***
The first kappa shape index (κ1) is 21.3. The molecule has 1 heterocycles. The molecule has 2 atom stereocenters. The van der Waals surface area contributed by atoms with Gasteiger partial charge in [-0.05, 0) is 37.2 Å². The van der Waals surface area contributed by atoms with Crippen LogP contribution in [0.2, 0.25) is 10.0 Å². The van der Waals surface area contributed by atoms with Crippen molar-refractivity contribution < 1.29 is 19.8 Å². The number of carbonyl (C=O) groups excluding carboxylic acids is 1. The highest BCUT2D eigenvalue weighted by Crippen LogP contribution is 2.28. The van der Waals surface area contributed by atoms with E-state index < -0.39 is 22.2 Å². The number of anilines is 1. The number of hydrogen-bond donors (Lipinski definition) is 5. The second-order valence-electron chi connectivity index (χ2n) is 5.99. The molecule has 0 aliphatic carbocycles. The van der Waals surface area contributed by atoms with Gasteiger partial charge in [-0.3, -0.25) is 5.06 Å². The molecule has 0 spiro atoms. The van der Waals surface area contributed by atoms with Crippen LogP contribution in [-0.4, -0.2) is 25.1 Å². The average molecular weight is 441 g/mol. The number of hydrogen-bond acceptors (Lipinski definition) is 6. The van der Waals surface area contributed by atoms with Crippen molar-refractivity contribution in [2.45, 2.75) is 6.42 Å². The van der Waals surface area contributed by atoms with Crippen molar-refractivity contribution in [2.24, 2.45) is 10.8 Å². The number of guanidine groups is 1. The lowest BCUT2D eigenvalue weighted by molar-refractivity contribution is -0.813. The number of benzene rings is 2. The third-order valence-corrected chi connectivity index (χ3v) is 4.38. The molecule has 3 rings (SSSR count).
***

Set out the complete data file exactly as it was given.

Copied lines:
The first kappa shape index (κ1) is 21.3. The molecule has 1 heterocycles. The molecule has 2 atom stereocenters. The van der Waals surface area contributed by atoms with Gasteiger partial charge in [-0.05, 0) is 37.2 Å². The van der Waals surface area contributed by atoms with Crippen LogP contribution in [0.2, 0.25) is 10.0 Å². The van der Waals surface area contributed by atoms with Crippen molar-refractivity contribution < 1.29 is 19.8 Å². The number of carbonyl (C=O) groups excluding carboxylic acids is 1. The highest BCUT2D eigenvalue weighted by Crippen LogP contribution is 2.28. The van der Waals surface area contributed by atoms with E-state index < -0.39 is 22.2 Å². The number of anilines is 1. The number of hydrogen-bond donors (Lipinski definition) is 5. The second-order valence-electron chi connectivity index (χ2n) is 5.99. The molecule has 0 aliphatic carbocycles. The van der Waals surface area contributed by atoms with Gasteiger partial charge in [-0.3, -0.25) is 5.06 Å². The molecule has 0 spiro atoms. The van der Waals surface area contributed by atoms with Crippen LogP contribution in [-0.4, -0.2) is 25.1 Å². The average molecular weight is 441 g/mol. The number of hydrogen-bond acceptors (Lipinski definition) is 6. The van der Waals surface area contributed by atoms with Crippen molar-refractivity contribution in [2.45, 2.75) is 6.42 Å². The van der Waals surface area contributed by atoms with Crippen molar-refractivity contribution in [2.24, 2.45) is 10.8 Å². The number of guanidine groups is 1. The lowest BCUT2D eigenvalue weighted by molar-refractivity contribution is -0.813. The number of benzene rings is 2. The third-order valence-corrected chi connectivity index (χ3v) is 4.38. The molecule has 3 rings (SSSR count).